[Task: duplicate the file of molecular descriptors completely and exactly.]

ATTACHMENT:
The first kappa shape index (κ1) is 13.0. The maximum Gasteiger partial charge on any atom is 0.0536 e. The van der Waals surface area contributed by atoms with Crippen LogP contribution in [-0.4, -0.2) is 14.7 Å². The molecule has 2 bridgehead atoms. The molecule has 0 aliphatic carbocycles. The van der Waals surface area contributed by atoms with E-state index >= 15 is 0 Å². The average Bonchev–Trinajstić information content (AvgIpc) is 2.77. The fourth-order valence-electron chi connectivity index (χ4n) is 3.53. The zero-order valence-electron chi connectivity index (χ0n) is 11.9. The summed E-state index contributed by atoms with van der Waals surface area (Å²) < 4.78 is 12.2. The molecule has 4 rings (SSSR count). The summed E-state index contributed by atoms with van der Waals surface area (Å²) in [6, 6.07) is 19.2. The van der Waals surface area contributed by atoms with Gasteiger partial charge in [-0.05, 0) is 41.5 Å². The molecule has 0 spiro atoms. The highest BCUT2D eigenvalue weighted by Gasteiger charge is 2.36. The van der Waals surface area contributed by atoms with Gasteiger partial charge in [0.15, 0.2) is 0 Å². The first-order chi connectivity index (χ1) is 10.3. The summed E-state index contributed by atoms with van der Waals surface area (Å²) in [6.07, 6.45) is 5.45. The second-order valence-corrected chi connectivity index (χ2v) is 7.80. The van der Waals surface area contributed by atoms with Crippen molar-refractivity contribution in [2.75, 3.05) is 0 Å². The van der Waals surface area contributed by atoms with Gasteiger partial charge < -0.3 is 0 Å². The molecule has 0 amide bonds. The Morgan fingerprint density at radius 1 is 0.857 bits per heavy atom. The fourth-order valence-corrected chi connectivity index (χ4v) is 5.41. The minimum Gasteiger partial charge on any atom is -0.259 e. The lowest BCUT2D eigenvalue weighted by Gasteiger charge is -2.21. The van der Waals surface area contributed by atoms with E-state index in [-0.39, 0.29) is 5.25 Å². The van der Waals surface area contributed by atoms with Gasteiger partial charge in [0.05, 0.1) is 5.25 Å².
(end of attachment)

The first kappa shape index (κ1) is 13.0. The maximum Gasteiger partial charge on any atom is 0.0536 e. The van der Waals surface area contributed by atoms with Crippen LogP contribution in [-0.4, -0.2) is 14.7 Å². The molecule has 2 bridgehead atoms. The molecule has 0 aliphatic carbocycles. The van der Waals surface area contributed by atoms with E-state index >= 15 is 0 Å². The average Bonchev–Trinajstić information content (AvgIpc) is 2.77. The fourth-order valence-electron chi connectivity index (χ4n) is 3.53. The zero-order valence-electron chi connectivity index (χ0n) is 11.9. The summed E-state index contributed by atoms with van der Waals surface area (Å²) < 4.78 is 12.2. The molecule has 4 rings (SSSR count). The summed E-state index contributed by atoms with van der Waals surface area (Å²) in [6, 6.07) is 19.2. The van der Waals surface area contributed by atoms with Gasteiger partial charge in [-0.05, 0) is 41.5 Å². The molecule has 0 spiro atoms. The highest BCUT2D eigenvalue weighted by Gasteiger charge is 2.36. The van der Waals surface area contributed by atoms with Gasteiger partial charge in [0.15, 0.2) is 0 Å². The first-order chi connectivity index (χ1) is 10.3. The summed E-state index contributed by atoms with van der Waals surface area (Å²) in [6.07, 6.45) is 5.45. The second-order valence-corrected chi connectivity index (χ2v) is 7.80. The van der Waals surface area contributed by atoms with Crippen molar-refractivity contribution in [2.75, 3.05) is 0 Å². The van der Waals surface area contributed by atoms with Gasteiger partial charge < -0.3 is 0 Å². The molecule has 0 amide bonds. The Morgan fingerprint density at radius 1 is 0.857 bits per heavy atom. The fourth-order valence-corrected chi connectivity index (χ4v) is 5.41. The minimum Gasteiger partial charge on any atom is -0.259 e. The lowest BCUT2D eigenvalue weighted by Gasteiger charge is -2.21. The van der Waals surface area contributed by atoms with E-state index in [-0.39, 0.29) is 5.25 Å². The van der Waals surface area contributed by atoms with Gasteiger partial charge in [0.05, 0.1) is 5.25 Å².